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“ I want my art to move and stimulate something in people's hearts and minds and open a different view  of our existence in the new millennium.” – Maye Torres

Taos, N.M. —Taos artist Maye Torres dug deep to create the new work on exhibit in “Maye Torres: Unbound,” at the Harwood Museum of Art.  Her one-person exhibition opens Saturday, October 27, 2012, and remains on view through Sunday, January 27, 2013.

For the past 30 years, Torres has woven the precision of science with the depth of mythology to create innovative sculpture and drawings of strength and beauty.

“Intertwined human and reed figures evoke an eerie gravitational pull,” Torres says. “These human-like energy bundles  of intertwined reed and ceramic forms evoke a gravitational  sense of mystery.” 

“The lines and tension of some of the sculptures in the exhibit reflect beauty, passion and deep thought," says Jina Brenneman, Curator of Collections and Exhibitions. “Seen together, Torres’ new work represents a meditation on the power of the human figure.”

Born in Taos and raised in New Mexico and Latin America, Torres began showing her work at the Stables Gallery in Taos while still in high school. Her work has been featured in gallery and museum shows across the Southwest for the past 25 years.

“Torres’ drawings, sculpture, and ceramics incorporate ideas from science, technology, religion, spirituality, politics, and popular culture, and are particularly remarkable for a subterranean atavism that harks back to the pre-Columbian Americas, and which may arise from genetic memory,” wrote Dory Hulbert in Taos Portraits. 

Torres’ work is in public collections around the world (Albuquerque's Workforce Training Center, among them) and in private collections, including those of three activists: award-winning producer Moctesuma Esparza; writer and film director Luis Valdez; and performance artist Guillermo Gómez-Peña. The three are recipients of the Talking Picture Festival’s Cineaste Award.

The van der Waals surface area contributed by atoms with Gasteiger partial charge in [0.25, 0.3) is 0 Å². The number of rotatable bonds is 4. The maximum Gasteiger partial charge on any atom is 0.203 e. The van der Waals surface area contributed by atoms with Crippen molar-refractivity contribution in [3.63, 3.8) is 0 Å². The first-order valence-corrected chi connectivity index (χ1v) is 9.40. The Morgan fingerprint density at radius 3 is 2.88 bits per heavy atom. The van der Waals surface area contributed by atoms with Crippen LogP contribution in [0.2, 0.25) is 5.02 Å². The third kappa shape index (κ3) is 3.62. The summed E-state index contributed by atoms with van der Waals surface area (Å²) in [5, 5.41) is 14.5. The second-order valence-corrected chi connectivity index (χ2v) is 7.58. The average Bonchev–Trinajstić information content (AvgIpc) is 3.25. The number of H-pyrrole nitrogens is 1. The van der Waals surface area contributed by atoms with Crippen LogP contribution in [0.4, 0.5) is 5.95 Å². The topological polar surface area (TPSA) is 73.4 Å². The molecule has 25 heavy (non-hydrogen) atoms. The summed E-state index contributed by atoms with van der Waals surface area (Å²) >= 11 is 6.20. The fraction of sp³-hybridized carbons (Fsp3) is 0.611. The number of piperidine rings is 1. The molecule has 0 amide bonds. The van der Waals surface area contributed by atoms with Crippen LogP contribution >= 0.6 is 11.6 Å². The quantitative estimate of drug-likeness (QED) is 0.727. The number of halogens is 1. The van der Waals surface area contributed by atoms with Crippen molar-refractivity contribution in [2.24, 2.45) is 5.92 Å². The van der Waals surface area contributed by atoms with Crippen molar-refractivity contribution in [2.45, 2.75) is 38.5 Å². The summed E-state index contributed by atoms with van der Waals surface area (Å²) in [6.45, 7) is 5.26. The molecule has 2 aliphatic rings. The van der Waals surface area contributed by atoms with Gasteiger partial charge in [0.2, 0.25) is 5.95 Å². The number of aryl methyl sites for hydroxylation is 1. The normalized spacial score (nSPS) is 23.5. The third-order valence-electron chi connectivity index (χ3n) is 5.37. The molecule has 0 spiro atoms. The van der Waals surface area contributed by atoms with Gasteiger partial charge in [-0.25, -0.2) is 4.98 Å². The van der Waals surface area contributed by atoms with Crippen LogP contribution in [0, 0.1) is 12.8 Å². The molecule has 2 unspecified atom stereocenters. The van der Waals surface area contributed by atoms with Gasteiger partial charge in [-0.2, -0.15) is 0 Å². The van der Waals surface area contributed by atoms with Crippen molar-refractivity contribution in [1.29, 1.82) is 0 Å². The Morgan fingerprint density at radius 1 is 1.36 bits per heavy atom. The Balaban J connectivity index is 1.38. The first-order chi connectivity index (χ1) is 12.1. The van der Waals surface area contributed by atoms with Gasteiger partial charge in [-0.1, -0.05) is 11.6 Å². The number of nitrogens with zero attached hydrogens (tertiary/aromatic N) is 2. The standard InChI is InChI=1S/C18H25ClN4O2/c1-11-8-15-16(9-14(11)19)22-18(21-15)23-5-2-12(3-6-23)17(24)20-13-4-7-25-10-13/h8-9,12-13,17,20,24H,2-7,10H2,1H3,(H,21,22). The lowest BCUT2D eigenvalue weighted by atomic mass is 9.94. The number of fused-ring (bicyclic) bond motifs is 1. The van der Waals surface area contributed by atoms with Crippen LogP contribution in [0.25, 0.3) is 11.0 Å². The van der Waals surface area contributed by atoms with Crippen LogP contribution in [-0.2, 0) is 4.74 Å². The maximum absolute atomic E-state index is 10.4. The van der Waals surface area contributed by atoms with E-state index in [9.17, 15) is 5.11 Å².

Torres has a long history with the Taos area. Her family roots extend back 13 generations, and her ancestors include Padre Antonio Jose Martinez (1793–1867), who played a defining role in New Mexico religion, education, and politics during its Spanish, Mexican, and U.S. periods.

“I feel eternally connected to the land, its people, and the magic because of it,” Torres says, reflecting on her family legacy.

Torres looks forward to unveiling her newest pieces. “I’m honored to have a one-woman show at the Harwood Museum of Art, a Taos jewel,” she says. “This series is the most unique of anything created so far.”

Through October 31:  Monday through Saturday, 10 a.m.–5 p.m; Sunday, noon–5 p.m.   Closed Monday after November 1. 

General Admission
$10 adults, $8 seniors (65+) and students; Free to children age 12 and under, members of the Harwood Museum Alliance, University of New Mexico students and staff, and Taos County residents on Sundays. $25 Museum Association of Taos ticket is available for admission to the Harwood Museum of Art, the Taos Art Museum, the Millicent Rogers Museum, the Blumenschein Home and Museum, and La Hacienda de los Martinez.

Where: The Harwood Museum of Art of UNM, 238 Ledoux Street, Taos, NM
Info: 575-758-9826,

The Harwood Museum of Art, located in Taos, New Mexico, founded in 1923, is the second oldest museum in New Mexico. In 2010, the Harwood Museum inaugurated its expansion, which includes an auditorium, library, additional exhibition space, and a state-of-the-art collection.

Jennifer Marshall